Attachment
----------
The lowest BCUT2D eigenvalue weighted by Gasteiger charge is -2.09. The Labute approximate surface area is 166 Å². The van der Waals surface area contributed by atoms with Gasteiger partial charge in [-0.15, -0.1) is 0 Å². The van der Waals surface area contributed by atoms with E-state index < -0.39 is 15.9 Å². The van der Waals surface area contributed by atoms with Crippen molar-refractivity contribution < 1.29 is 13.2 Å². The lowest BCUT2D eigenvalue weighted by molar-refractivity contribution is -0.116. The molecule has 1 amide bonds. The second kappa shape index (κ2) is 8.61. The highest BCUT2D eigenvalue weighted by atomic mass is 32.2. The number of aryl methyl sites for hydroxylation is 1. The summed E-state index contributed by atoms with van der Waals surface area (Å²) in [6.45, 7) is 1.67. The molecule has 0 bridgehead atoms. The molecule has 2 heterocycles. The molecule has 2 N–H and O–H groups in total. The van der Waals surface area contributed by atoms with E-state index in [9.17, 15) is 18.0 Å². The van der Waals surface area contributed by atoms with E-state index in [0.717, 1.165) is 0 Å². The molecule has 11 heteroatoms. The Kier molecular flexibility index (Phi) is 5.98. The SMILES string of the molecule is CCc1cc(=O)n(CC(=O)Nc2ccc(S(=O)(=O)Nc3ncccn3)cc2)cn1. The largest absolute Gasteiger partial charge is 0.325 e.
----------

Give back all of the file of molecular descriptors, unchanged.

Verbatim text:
The lowest BCUT2D eigenvalue weighted by Gasteiger charge is -2.09. The Labute approximate surface area is 166 Å². The van der Waals surface area contributed by atoms with Gasteiger partial charge in [-0.15, -0.1) is 0 Å². The van der Waals surface area contributed by atoms with E-state index < -0.39 is 15.9 Å². The van der Waals surface area contributed by atoms with Crippen molar-refractivity contribution < 1.29 is 13.2 Å². The lowest BCUT2D eigenvalue weighted by molar-refractivity contribution is -0.116. The molecule has 1 amide bonds. The second kappa shape index (κ2) is 8.61. The highest BCUT2D eigenvalue weighted by atomic mass is 32.2. The number of aryl methyl sites for hydroxylation is 1. The summed E-state index contributed by atoms with van der Waals surface area (Å²) in [6.45, 7) is 1.67. The molecule has 0 bridgehead atoms. The molecule has 2 heterocycles. The molecule has 2 N–H and O–H groups in total. The van der Waals surface area contributed by atoms with E-state index in [9.17, 15) is 18.0 Å². The van der Waals surface area contributed by atoms with E-state index in [0.717, 1.165) is 0 Å². The molecule has 11 heteroatoms. The Kier molecular flexibility index (Phi) is 5.98. The SMILES string of the molecule is CCc1cc(=O)n(CC(=O)Nc2ccc(S(=O)(=O)Nc3ncccn3)cc2)cn1. The largest absolute Gasteiger partial charge is 0.325 e.